After a city planner comes up with a new idea for a building, and after the architect draws up the schematics of the new facility, the scaffolds are put into place and the construction begins. First, the land is graded and cleared to make room. Then, the foundation is established using cement, wood beams and posts, and hardware. The walls are erected, electricity is wired, plumbing is installed, and a roof is placed atop the new structure. Finally, the floors are laid, the walls painted, and the decorations hung. Within a matter of months, this new building is a shiny new structure that adds to the landscape of a complex of facilities for a city government. This new building will house departments, people, paperwork, and processes that allow the city government to function efficiently and effectively to serve the people.
A training cycle in business is much like this process. If we follow the ADDIE model like we have been discussing, we are at the “building” part of this process. The ADDIE model calls this part the “Develop” phase of instructional design. This is where we use the information gathered in the Analysis and Design phases and construct the performance solution (or materials) to be implemented for our project. We build the actual materials for the training solution, including presentations, assessments, exercises, etc., all according to the information we have from the first two phases.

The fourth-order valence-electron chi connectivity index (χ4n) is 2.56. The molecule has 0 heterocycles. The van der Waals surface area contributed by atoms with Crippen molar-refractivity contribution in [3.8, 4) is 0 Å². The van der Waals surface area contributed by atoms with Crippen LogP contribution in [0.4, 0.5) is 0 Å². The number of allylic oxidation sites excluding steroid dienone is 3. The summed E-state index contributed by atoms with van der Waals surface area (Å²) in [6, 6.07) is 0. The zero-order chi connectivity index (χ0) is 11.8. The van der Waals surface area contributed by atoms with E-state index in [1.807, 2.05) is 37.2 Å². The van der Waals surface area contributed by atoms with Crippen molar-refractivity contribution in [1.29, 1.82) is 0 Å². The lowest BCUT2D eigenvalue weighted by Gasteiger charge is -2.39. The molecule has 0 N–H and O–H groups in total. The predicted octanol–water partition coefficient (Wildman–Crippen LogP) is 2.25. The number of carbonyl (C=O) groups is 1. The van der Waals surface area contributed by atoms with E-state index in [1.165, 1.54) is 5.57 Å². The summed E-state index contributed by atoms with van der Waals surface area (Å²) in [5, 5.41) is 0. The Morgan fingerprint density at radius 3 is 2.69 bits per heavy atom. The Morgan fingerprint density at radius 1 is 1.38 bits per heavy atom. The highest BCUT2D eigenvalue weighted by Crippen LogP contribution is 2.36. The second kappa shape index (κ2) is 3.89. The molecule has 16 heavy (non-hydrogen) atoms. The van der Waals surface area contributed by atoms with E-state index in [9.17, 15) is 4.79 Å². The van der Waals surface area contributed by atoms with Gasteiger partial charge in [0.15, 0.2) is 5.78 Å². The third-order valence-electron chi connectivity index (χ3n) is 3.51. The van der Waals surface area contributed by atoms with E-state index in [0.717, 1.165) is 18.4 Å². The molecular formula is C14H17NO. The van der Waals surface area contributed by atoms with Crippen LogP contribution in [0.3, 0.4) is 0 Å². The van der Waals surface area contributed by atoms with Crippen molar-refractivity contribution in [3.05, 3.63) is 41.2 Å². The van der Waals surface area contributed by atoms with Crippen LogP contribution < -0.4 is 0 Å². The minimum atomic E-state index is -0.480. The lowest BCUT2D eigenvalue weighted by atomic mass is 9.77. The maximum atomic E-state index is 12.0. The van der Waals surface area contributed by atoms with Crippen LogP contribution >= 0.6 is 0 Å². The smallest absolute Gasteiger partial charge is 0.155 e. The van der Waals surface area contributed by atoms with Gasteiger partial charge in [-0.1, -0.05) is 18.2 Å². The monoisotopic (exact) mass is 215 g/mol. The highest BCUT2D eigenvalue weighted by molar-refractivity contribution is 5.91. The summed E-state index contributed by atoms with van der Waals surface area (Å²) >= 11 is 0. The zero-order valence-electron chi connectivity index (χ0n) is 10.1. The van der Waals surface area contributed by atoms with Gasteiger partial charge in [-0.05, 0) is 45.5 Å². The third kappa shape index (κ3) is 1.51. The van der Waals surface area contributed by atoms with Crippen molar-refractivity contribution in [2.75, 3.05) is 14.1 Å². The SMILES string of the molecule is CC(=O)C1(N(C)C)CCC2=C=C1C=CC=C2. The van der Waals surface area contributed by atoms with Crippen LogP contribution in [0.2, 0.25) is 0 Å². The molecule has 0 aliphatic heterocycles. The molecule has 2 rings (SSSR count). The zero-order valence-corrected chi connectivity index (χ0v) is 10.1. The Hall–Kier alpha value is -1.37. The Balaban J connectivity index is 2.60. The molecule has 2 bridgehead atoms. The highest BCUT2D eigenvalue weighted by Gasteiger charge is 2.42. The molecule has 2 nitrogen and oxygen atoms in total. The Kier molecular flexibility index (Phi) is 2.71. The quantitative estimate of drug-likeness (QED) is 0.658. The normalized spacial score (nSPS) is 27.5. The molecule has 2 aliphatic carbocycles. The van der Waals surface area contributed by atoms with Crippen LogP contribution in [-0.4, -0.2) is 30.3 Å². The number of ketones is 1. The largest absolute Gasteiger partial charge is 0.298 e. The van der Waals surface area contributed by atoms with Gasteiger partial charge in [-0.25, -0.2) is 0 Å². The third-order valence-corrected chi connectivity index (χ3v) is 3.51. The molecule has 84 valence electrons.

We will cover our own tips on developing materials in future blog posts, but here’s the basic idea. You need to find resources to use in your training (references, texts, process guides), and then decide how you want to deliver those. Make your content using whatever tools you have at your disposal, whether it’s Microsoft PowerPoint, Adobe Captivate, or Windows Paint. Determine the delivery method, which can be one or multiple media for presenting the materials (in person, online, eLearning, or by proxy). Finally, the presentation you design should have one ultimate goal in mind: engage the learner. Obviously these steps are not comprehensive, and they don’t have a specific order to them. Additionally, Texas A&M has an interesting list of things to consider when working on development of materials for a training class.
Let’s take another construction example: building your own house. Once you’ve got the specs in mind, you need to establish a process for actually building the house. You can’t build the roof without walls, and you can’t put up the walls until the foundation is in place. That would be a very strange-looking house. The same goes for training materials. The whole presentation could be a waste if you don’t have a solid template for your slide deck, or an exercise to engage your learners. Your training course would collapse before your eyes, just like a wall with no solid foundation to stand on.
Can you think of some good tips to make good materials? Ever had a situation in which you needed to think outside of the foundation?
Photo Credit: Industry Leaders Magazine